South Africa is among 40% of the world’s developing countries which failed vulnerable pupils during the Covid-19 pandemic.
This is according to the United Nations Educational, Scientific and Cultural Organisation in its fourth annual Global Education Monitoring report.
Research monitored progress in 209 countries in achieving the education targets adopted by UN member states in the 2030 agenda for sustainable development.
One of the highlighted issues was the heightened inequality which emerged from the pandemic, which governments were still grappling with.
The report said 258 million children were entirely excluded from education, with poverty as the main obstacle to access.
In low- and middle-income countries, adolescents from the richest 20% of all households were three times as likely to complete lower secondary school as were as those from the poorest homes.
The report pointed out that Education Minister Angie Motshekga failed on a number of promises and needs for pupils during the lockdown.
It said while the department aimed to ensure each school had at least one teacher trained to screen and support students, this target was not met.
South Africa, according to the report, had also failed to implement its own anti-discrimination and desegregation policies, because principals had autonomy to determine catchment boundaries. In Johannesburg, this was a factor in increased exclusion of poor suburban children from better-performing schools.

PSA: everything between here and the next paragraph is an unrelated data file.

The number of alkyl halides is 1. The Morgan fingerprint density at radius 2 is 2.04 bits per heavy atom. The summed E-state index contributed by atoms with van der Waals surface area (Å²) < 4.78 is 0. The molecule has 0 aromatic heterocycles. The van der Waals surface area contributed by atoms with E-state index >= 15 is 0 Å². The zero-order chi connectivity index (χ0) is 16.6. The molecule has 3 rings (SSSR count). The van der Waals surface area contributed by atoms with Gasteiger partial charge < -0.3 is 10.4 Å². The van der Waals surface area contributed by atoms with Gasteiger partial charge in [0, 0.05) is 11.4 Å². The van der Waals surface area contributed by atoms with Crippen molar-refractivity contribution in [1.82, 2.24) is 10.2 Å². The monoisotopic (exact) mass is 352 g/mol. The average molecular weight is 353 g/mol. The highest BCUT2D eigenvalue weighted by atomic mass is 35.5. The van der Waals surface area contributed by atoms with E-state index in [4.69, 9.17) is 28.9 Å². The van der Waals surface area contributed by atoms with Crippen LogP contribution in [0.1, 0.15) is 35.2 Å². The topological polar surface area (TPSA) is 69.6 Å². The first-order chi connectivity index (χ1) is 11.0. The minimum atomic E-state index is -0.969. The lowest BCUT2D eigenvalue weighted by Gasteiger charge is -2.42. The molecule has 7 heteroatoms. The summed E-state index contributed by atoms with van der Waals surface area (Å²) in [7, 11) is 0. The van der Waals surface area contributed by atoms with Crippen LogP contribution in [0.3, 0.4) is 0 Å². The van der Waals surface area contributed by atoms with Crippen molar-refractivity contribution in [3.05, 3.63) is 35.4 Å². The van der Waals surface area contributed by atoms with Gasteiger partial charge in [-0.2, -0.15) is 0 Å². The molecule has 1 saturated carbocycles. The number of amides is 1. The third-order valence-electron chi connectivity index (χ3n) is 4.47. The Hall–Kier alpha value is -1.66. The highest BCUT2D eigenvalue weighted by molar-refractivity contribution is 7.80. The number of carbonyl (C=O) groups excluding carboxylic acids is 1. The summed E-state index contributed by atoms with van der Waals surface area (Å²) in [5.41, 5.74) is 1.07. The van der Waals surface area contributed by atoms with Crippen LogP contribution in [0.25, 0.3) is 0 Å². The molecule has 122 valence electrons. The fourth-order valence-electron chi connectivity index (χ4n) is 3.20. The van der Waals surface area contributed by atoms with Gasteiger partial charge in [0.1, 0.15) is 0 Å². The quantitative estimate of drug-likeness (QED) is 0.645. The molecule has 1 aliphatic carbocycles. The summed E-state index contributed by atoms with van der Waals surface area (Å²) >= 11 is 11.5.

Lack of certain resources blocked many pupils from accessing e-learning services, leaving thousands at risk of not completing the school year.
But the Congress of South African Students (Cosas) said government had coped relatively well compared with its peers on the continent and should be applauded for its efforts, while it had much to improve upon. This was according to Cosas secretary-general Tebogo Magafane.
“Remember, we are dealing with the common enemy that is Covid-19 and we must first understand that youth unemployement is high in our country and education is the only way we will deal with this challenge,” he said.
“We must applaud government for the way it has handled itself during this crisis, especially at pre-tertiary level. That being said, we still do not support the schools being closed, because the majority of the people infected are not in this category.”
Magafane said public response to the pandemic had seen the spread of fear, which may be behind government’s reluctance to fully open the school system.
Now that pupils were confined to their homes for months, inequalities have presented themselves more intensely between those who could afford to learn from home and those ill-equipped to do so.